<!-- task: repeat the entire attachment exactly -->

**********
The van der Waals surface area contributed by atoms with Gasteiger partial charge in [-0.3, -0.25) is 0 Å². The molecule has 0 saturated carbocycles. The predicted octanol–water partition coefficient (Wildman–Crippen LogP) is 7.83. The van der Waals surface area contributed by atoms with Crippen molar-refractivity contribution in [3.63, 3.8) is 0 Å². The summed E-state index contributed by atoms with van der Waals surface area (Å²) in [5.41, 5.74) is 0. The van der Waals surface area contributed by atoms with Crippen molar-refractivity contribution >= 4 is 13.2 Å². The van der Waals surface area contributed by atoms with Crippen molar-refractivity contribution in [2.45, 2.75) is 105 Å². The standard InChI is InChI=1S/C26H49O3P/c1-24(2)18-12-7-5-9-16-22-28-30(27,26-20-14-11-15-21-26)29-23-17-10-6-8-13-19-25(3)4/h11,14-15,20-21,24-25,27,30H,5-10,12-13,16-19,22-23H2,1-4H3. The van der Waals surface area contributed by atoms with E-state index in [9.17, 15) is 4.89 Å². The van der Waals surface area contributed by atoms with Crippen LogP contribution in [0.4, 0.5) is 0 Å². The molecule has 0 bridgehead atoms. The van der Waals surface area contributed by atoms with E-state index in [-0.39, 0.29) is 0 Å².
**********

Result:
The van der Waals surface area contributed by atoms with Gasteiger partial charge in [-0.3, -0.25) is 0 Å². The molecule has 0 saturated carbocycles. The predicted octanol–water partition coefficient (Wildman–Crippen LogP) is 7.83. The van der Waals surface area contributed by atoms with Crippen molar-refractivity contribution in [3.63, 3.8) is 0 Å². The summed E-state index contributed by atoms with van der Waals surface area (Å²) in [5.41, 5.74) is 0. The van der Waals surface area contributed by atoms with Crippen molar-refractivity contribution >= 4 is 13.2 Å². The van der Waals surface area contributed by atoms with Crippen molar-refractivity contribution in [2.45, 2.75) is 105 Å². The standard InChI is InChI=1S/C26H49O3P/c1-24(2)18-12-7-5-9-16-22-28-30(27,26-20-14-11-15-21-26)29-23-17-10-6-8-13-19-25(3)4/h11,14-15,20-21,24-25,27,30H,5-10,12-13,16-19,22-23H2,1-4H3. The van der Waals surface area contributed by atoms with E-state index in [9.17, 15) is 4.89 Å². The van der Waals surface area contributed by atoms with Crippen LogP contribution in [0.4, 0.5) is 0 Å². The molecule has 0 bridgehead atoms. The van der Waals surface area contributed by atoms with E-state index in [-0.39, 0.29) is 0 Å².